CMS’s: Party in Front…
…Business in the Back.
The term CMS (or Content Management System) describes technologies which separate the functional/structural code of a website from the content. They are particularly useful for websites with templated pages (like portfolio websites)—making these sites much more efficient to update. In this article, I’ll provide a little bit of insight into how/why my new site was created— and will also cover things to consider when choosing a CMS.
Why the new site?
I really liked my old site, although I may have been the only one. It was irrational, eschewing all respectable web conventions for a layered net-arty experience. I wanted to deflect the idea that the site was a “design site” or an “art site” since the work tended to be both or neither. For that reason, having a bizarro lawless site—guided only by its own standards—was appealing.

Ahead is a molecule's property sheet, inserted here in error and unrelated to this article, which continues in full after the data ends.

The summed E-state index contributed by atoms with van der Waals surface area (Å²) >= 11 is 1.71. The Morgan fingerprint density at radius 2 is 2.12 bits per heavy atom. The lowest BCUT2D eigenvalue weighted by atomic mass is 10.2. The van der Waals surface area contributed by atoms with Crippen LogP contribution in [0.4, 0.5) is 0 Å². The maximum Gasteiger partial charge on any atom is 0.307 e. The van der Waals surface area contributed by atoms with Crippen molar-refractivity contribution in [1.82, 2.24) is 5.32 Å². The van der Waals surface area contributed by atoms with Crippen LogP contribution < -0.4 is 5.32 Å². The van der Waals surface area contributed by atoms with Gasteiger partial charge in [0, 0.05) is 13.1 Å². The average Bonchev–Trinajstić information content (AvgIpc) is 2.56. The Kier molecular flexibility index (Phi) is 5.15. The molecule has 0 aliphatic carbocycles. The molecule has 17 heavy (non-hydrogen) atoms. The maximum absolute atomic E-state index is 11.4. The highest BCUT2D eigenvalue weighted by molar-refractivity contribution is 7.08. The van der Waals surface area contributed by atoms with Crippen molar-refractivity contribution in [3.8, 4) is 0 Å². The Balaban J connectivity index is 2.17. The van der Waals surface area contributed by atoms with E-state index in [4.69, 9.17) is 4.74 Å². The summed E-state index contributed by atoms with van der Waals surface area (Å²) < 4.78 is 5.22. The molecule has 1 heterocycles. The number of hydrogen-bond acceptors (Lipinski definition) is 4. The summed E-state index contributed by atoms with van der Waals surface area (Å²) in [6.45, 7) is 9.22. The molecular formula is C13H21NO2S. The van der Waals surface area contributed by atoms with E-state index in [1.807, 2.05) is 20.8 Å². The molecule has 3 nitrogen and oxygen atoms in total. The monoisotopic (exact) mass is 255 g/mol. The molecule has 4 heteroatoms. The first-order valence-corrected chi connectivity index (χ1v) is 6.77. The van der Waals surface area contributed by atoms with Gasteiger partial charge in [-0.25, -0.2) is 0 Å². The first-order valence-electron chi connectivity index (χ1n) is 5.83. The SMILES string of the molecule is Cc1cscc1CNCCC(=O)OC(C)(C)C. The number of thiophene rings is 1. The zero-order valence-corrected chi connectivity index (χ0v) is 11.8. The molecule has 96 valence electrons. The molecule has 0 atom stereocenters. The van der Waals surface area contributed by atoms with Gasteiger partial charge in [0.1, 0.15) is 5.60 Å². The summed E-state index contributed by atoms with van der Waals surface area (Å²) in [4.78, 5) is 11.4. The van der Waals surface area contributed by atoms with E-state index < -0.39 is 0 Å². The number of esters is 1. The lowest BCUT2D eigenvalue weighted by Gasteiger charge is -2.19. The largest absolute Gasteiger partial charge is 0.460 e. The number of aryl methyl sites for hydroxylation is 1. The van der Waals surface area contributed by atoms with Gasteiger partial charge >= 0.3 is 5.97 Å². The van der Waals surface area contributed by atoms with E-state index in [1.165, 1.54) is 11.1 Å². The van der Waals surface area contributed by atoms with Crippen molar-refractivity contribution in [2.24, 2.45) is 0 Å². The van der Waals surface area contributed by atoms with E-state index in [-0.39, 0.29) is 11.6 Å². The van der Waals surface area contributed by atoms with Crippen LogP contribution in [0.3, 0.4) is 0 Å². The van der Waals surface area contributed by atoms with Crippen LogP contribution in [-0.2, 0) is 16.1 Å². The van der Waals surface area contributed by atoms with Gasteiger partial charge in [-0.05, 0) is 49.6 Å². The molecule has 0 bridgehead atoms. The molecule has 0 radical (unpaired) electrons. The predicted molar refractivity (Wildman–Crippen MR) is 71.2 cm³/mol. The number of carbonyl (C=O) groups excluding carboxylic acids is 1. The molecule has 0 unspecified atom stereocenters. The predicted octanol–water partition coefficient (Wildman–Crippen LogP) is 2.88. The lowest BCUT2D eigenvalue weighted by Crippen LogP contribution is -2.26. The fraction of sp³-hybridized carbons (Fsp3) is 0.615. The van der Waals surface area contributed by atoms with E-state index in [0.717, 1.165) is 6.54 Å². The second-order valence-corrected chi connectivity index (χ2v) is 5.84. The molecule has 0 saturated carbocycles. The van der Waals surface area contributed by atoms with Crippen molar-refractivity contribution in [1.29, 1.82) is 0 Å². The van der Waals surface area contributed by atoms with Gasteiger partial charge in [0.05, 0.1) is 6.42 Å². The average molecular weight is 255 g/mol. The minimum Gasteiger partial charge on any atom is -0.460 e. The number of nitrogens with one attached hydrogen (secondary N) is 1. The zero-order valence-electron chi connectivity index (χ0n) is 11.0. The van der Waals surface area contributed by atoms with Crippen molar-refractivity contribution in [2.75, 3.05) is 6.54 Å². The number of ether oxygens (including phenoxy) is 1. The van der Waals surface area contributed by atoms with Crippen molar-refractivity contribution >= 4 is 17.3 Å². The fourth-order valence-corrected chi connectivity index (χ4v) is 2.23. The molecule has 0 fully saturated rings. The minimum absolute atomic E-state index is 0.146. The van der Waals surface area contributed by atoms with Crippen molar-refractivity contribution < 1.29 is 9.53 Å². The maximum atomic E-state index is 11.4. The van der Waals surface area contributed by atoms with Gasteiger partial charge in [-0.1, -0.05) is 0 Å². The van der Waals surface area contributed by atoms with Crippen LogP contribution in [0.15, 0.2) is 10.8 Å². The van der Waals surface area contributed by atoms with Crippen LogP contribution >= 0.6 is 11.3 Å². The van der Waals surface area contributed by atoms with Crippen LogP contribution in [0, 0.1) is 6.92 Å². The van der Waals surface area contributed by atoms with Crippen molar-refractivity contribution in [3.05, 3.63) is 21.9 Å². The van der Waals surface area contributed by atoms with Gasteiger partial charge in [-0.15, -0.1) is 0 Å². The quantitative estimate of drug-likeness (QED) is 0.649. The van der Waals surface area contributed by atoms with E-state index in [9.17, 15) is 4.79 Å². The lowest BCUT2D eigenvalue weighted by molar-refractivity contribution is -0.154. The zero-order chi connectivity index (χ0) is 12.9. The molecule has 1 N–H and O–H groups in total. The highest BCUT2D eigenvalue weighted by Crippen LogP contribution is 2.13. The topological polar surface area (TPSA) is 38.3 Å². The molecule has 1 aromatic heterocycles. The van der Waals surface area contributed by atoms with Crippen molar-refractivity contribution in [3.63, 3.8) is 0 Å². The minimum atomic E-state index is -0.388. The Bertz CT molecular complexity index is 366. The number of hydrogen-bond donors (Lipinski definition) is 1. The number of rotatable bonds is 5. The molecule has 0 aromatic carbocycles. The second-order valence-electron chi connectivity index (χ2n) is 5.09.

The site succeeded in being novel (for a spell) and it mapped out the created-dates along the top of the page a lá yardstick, which seemed like a cool way to show boring information:
The problem with the old site is that it didn’t showcase the work well. And it was built in Flash and lacked all practical modularity, meaning that it never got updated. Coming to realize that the whole point of the internet is that things are always updated, I inevitably began resent looking at projects from years past. However, adding a single new project meant hours of changing the list position and movie clips for all subsequent projects. It was a timeline-centric nightmare.
I thought I’d post something scary in honor of Halloween, so here is what it looked like in Flash:
Yikes! Thus, objective 1 for the new site: get thee to a CMS! Of course, the disadvantage of using a content management system is the lack of total design freedom that one enjoys in the wild west of Flash programming. Thus, my main (only?) criteria in choosing a CMS was customizability.
For most rational users, there are several considerations when choosing a CMS for a portfolio site:
- Out of the box sophistication (things that “just work” in terms of design, UX, and modern code-slickness)
- Potential for design customization
- Active and big community (a must if you will need support or custom programming)
- Easy-to-use admin interface
The most logical option for most people (out of the 4 systems that I scrutinized):